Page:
Donald Trump is even further gone than we thought

“President” Donald Trump’s huge lies are numerous and alarming. But his tiny lies are disturbing because of what they reveal about the commander-in-chief’s mind and lack of fitness for office. Sure, politicians are known for lying. But Trump’s frivolous acts of deception are what remind us that we have a thin-skinned compulsive liar in the Oval Office. When Trump feels attacked or embarrassed, he will stop at nothing to rewrite history, no matter how petty the issue. Trump shoots from the hip, which means he will typically stumble through multiple versions of a lie before he loses interest and returns to devising new ways to destroy the country.

The latest example of this nonsense is Trump’s recent bungling of Apple CEO Tim Cook’s name. Trump called him “Tim Apple” while sitting beside Mr. Cook at an American Workforce Policy Advisory Board meeting on Wednesday. This is not the first time Trump has botched prominent individuals’ names nor is Trump the first president to make this type of mistake.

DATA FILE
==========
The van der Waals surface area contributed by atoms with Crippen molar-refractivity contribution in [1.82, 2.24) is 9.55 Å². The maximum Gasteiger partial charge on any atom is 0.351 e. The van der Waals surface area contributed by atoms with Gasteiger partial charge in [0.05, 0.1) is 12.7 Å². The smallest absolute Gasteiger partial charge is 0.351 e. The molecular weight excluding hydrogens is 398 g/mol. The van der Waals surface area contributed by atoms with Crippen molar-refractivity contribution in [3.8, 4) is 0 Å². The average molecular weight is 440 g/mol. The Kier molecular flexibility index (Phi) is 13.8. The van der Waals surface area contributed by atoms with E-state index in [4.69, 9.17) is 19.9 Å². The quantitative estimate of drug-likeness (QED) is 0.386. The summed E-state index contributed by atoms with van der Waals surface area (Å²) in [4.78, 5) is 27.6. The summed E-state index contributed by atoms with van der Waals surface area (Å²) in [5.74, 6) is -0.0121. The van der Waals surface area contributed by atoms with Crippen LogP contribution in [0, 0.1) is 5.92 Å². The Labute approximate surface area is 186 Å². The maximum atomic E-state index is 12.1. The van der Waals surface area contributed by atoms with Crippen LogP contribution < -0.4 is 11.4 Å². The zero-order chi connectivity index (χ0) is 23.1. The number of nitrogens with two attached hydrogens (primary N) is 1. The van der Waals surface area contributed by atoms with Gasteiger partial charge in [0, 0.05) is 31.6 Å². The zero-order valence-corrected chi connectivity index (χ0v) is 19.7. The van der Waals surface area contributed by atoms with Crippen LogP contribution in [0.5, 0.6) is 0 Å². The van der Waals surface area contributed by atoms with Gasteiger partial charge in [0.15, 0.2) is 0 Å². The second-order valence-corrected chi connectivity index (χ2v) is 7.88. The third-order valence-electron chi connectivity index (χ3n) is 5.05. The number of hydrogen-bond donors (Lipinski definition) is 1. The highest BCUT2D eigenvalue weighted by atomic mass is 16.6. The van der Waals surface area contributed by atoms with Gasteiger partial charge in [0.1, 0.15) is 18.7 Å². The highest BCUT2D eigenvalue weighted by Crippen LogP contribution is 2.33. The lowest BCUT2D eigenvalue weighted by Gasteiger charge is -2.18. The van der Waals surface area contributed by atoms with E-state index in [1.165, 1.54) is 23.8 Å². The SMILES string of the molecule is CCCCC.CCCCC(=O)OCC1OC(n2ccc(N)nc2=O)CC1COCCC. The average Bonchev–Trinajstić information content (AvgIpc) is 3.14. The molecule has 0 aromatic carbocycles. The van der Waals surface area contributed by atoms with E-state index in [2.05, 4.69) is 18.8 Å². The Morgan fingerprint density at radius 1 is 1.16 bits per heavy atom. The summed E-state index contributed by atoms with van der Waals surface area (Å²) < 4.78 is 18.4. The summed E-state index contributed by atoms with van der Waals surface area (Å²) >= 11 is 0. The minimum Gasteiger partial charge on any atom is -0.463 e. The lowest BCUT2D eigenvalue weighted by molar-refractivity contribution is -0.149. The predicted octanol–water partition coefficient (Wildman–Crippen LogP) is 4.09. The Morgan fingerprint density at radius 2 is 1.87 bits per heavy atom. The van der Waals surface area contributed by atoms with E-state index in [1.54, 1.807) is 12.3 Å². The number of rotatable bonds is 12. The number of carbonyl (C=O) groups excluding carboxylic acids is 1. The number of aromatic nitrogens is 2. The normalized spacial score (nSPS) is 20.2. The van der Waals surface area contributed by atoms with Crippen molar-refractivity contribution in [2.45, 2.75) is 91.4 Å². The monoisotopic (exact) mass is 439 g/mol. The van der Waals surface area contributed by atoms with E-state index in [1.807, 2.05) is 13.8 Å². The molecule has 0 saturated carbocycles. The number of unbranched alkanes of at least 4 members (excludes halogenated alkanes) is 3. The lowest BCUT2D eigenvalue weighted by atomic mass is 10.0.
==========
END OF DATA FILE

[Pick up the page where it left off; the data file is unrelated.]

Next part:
But after Trump learned that people were chuckling, he could not let it go. Speaking to Republican donors at Mar-a-Lago on Friday, Trump brought up the gaffe, claiming he actually said “Cook” but that he did it quietly between “Tim” and “Apple,” according to a report from Axios. Anyone who watches the video of the meeting knows that this is impossible. Trump spoke those two words so closely together that it sounded like “Timapple.”

Over the weekend, Trump must have realized that last week’s lie is laughable. So, this morning, he rolled off his Sit ‘n Spin to take a second stab at rewriting history. This week’s lie comes in the form of a desperate tweet. Trump now claims that he “quickly referred to Tim + Apple as Tim/Apple” but insists that he was simply trying to “save time & words.” For good measure, Trump ended the tweet with a swipe at “The Fake News,” blaming them for how “it became yet another bad Trump story!” Apparently, this is what “stable genius” looks like.

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